Marama Vahirua expects to debut for Tahiti in 2013.
Photo: FC Panthrakikos Komotini
The striker has previously been named by national coach Eddy Etaeta in both the Nations Cup line-up, where Tahiti qualified for the FIFA tournament, and in the World Cup qualifying squad but has yet to join up with the camp and pull on a shirt for the Polynesian nation.
After 15 years playing professionally in France, the 32-year-old recently made the move to the Greek Super League where he joined Panthrakikos, leaving him unable to accept any call-ups for national service.
Having since settling at his new club, the striker - known as “The Paddler” for his unique goal celebration - is keener than ever to join his fellow countrymen in Brazil.
“I couldn’t go for the World Cup qualifiers because of my transfer to Greece. I had the authorisation of Nancy and the coach John Fernandez to go. But when I was transferred to Greece my new coach refused,” Vahirua says.
“I wanted to give priority to my professional situation before honouring a selection with Tahiti. Now I have already told the club that for the next call-up, I will be going.
“To wear the shirt of my country is very important. Personally, I have nothing else to win. But I do have a chance to participate in a Confederations Cup. Every professional player dreams of playing in one. My country has qualified and I hope I can be there.”
He says to play with Tahiti against Spain at the Macarana in Rio de Janeiro will be an incomparable and unforgettable experience.
“When I saw the draw said Spain, I just thought, ‘Enormous. I need to be there, I need to play that match’,” he says.
“To one day be able to say that we have played against the world and European champions is just huge. I hope with my help we can do something. It’s necessary to be realistic – we’re not going to win the competition – but we will do everything possible to be at the top.”
Now playing outside of France for the first time in his career, Vahirua says after two difficult years in Nancy and Monaco it was time to leave the French championship.
“I want to play in a championship where I can still make a mark before hanging up my boots. The Greek championship is getting better, there is a good level of football,” he says.
“Here I have time to play and I take pleasure in doing my job as a footballer.”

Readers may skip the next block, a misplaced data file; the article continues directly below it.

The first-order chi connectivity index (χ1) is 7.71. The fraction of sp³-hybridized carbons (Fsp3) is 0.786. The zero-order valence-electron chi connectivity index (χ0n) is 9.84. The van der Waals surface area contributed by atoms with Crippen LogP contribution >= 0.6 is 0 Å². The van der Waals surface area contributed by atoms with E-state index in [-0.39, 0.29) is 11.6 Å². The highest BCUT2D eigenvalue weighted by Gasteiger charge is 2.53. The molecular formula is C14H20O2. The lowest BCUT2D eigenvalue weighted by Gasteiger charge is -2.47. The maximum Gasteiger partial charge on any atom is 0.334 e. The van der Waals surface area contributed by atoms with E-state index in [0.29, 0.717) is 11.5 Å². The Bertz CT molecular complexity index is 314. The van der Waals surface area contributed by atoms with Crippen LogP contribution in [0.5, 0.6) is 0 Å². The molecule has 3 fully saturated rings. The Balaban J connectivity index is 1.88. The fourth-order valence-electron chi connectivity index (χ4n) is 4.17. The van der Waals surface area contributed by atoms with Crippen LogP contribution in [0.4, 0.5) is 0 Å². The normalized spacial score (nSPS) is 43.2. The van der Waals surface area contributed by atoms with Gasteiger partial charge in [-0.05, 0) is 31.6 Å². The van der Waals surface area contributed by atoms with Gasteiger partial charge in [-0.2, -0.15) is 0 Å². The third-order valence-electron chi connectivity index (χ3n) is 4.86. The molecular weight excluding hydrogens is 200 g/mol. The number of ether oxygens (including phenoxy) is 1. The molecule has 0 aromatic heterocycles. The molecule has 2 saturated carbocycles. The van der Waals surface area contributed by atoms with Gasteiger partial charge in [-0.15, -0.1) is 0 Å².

With no intention of returning to the French professional competition, Vahirua now hopes that his eventual retirement will see him return to his homeland.
“After 15 years at a high level I think I have given enough. On the other hand, the more years that pass the more interested I become in a role as a coach,” he says.
“Football is my entire life, I’ve only ever done this so it feels natural for me to try and pass the diplomas and look after young Tahitian talents.
“When we see the qualification of Tahiti for the Confederations Cup it shows that there is a future. It’s also evidence to me that I want to be part of this rising wave – to be one of the people who have helped raise Tahitian football to the level of New Zealand or Australia.”
For many it seems paradoxical that Tahiti will head to the Confederations Cup, with Vahirua as the sole professional player, over countries like New Caledonia or New Zealand, whose squads both feature professionals.
However, Vahirua says being an amateur side doesn’t mean the Toa Aito have been left wanting in the talent department.
“In terms of quality, we are not lacking in it – we have huge potential,” he says.
“The problem is the mentality. It’s not within us to leave Fenua. It’s an enormous sacrifice for anyone, even for me.
“In the beginning I had a lot of problems and was constantly asking myself why I had left everything behind for France where the temperatures are crazy and the mentality is so different to home. But I had to let go of all that in order to succeed.
“I look forward to the day where I can return and share my experience with young Tahitians. To explain to them what awaits them in France.”